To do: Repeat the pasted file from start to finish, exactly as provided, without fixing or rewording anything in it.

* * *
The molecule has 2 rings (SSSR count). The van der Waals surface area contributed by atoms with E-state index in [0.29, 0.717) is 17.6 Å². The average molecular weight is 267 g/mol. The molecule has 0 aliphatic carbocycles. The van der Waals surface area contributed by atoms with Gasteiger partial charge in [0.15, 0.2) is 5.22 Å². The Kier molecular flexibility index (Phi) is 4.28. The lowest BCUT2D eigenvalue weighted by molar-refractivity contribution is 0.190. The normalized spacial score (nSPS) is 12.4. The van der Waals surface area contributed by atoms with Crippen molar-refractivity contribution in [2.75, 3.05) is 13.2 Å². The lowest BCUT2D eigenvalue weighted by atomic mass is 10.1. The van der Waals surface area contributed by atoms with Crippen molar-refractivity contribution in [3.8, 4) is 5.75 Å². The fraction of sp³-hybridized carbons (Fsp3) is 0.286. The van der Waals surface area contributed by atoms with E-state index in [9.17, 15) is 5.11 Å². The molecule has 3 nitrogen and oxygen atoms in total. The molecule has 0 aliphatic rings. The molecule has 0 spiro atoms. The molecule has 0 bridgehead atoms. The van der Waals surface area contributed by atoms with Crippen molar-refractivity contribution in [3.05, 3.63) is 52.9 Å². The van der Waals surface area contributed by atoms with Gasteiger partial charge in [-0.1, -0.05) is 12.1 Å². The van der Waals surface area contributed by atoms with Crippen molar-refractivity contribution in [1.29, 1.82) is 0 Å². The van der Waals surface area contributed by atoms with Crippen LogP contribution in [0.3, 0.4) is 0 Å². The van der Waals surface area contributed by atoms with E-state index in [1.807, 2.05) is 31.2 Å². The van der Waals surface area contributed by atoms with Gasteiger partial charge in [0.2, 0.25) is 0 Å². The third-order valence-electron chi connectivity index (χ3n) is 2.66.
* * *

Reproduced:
The molecule has 2 rings (SSSR count). The van der Waals surface area contributed by atoms with E-state index in [0.29, 0.717) is 17.6 Å². The average molecular weight is 267 g/mol. The molecule has 0 aliphatic carbocycles. The van der Waals surface area contributed by atoms with Gasteiger partial charge in [0.15, 0.2) is 5.22 Å². The Kier molecular flexibility index (Phi) is 4.28. The lowest BCUT2D eigenvalue weighted by molar-refractivity contribution is 0.190. The normalized spacial score (nSPS) is 12.4. The van der Waals surface area contributed by atoms with Crippen molar-refractivity contribution in [2.75, 3.05) is 13.2 Å². The lowest BCUT2D eigenvalue weighted by atomic mass is 10.1. The van der Waals surface area contributed by atoms with Crippen molar-refractivity contribution in [3.8, 4) is 5.75 Å². The fraction of sp³-hybridized carbons (Fsp3) is 0.286. The van der Waals surface area contributed by atoms with E-state index in [9.17, 15) is 5.11 Å². The molecule has 3 nitrogen and oxygen atoms in total. The molecule has 0 aliphatic rings. The molecule has 0 spiro atoms. The molecule has 0 bridgehead atoms. The van der Waals surface area contributed by atoms with Crippen molar-refractivity contribution in [3.05, 3.63) is 52.9 Å². The van der Waals surface area contributed by atoms with Gasteiger partial charge in [-0.1, -0.05) is 12.1 Å². The van der Waals surface area contributed by atoms with Crippen molar-refractivity contribution in [1.29, 1.82) is 0 Å². The van der Waals surface area contributed by atoms with Crippen LogP contribution in [0.3, 0.4) is 0 Å². The van der Waals surface area contributed by atoms with E-state index in [1.807, 2.05) is 31.2 Å². The van der Waals surface area contributed by atoms with Gasteiger partial charge in [0.2, 0.25) is 0 Å². The third-order valence-electron chi connectivity index (χ3n) is 2.66.